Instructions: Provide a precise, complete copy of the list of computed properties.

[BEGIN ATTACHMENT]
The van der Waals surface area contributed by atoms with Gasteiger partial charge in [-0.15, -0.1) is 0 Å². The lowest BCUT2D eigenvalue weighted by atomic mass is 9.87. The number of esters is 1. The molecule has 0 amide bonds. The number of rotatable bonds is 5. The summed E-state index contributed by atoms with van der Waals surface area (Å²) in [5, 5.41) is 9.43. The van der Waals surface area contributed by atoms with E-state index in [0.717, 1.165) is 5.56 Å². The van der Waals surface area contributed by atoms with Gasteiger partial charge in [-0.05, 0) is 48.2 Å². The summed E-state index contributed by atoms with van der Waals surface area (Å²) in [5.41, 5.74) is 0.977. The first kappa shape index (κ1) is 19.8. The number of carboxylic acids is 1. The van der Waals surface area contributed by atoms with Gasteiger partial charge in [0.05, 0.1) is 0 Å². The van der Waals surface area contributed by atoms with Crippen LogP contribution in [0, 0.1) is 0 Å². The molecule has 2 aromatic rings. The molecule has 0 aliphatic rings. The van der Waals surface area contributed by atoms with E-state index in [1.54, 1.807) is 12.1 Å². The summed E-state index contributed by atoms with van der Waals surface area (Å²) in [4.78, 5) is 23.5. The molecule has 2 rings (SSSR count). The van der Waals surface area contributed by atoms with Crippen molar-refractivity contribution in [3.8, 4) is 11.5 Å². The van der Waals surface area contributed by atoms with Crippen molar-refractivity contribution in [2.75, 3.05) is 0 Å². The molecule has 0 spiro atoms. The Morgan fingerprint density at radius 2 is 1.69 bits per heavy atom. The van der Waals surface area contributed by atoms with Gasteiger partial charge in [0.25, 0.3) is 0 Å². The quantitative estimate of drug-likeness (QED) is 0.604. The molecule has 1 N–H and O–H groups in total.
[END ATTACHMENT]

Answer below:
The van der Waals surface area contributed by atoms with Gasteiger partial charge in [-0.15, -0.1) is 0 Å². The lowest BCUT2D eigenvalue weighted by atomic mass is 9.87. The number of esters is 1. The molecule has 0 amide bonds. The number of rotatable bonds is 5. The summed E-state index contributed by atoms with van der Waals surface area (Å²) in [5, 5.41) is 9.43. The van der Waals surface area contributed by atoms with E-state index in [0.717, 1.165) is 5.56 Å². The van der Waals surface area contributed by atoms with Gasteiger partial charge in [-0.05, 0) is 48.2 Å². The summed E-state index contributed by atoms with van der Waals surface area (Å²) in [5.41, 5.74) is 0.977. The first kappa shape index (κ1) is 19.8. The number of carboxylic acids is 1. The van der Waals surface area contributed by atoms with Gasteiger partial charge in [0.05, 0.1) is 0 Å². The van der Waals surface area contributed by atoms with Crippen LogP contribution in [0, 0.1) is 0 Å². The molecule has 2 aromatic rings. The molecule has 0 aliphatic rings. The van der Waals surface area contributed by atoms with E-state index in [1.54, 1.807) is 12.1 Å². The summed E-state index contributed by atoms with van der Waals surface area (Å²) in [4.78, 5) is 23.5. The molecule has 2 rings (SSSR count). The van der Waals surface area contributed by atoms with Crippen molar-refractivity contribution in [3.8, 4) is 11.5 Å². The van der Waals surface area contributed by atoms with Crippen molar-refractivity contribution in [2.75, 3.05) is 0 Å². The molecule has 0 spiro atoms. The Morgan fingerprint density at radius 2 is 1.69 bits per heavy atom. The van der Waals surface area contributed by atoms with Gasteiger partial charge in [0.25, 0.3) is 0 Å². The quantitative estimate of drug-likeness (QED) is 0.604. The molecule has 1 N–H and O–H groups in total.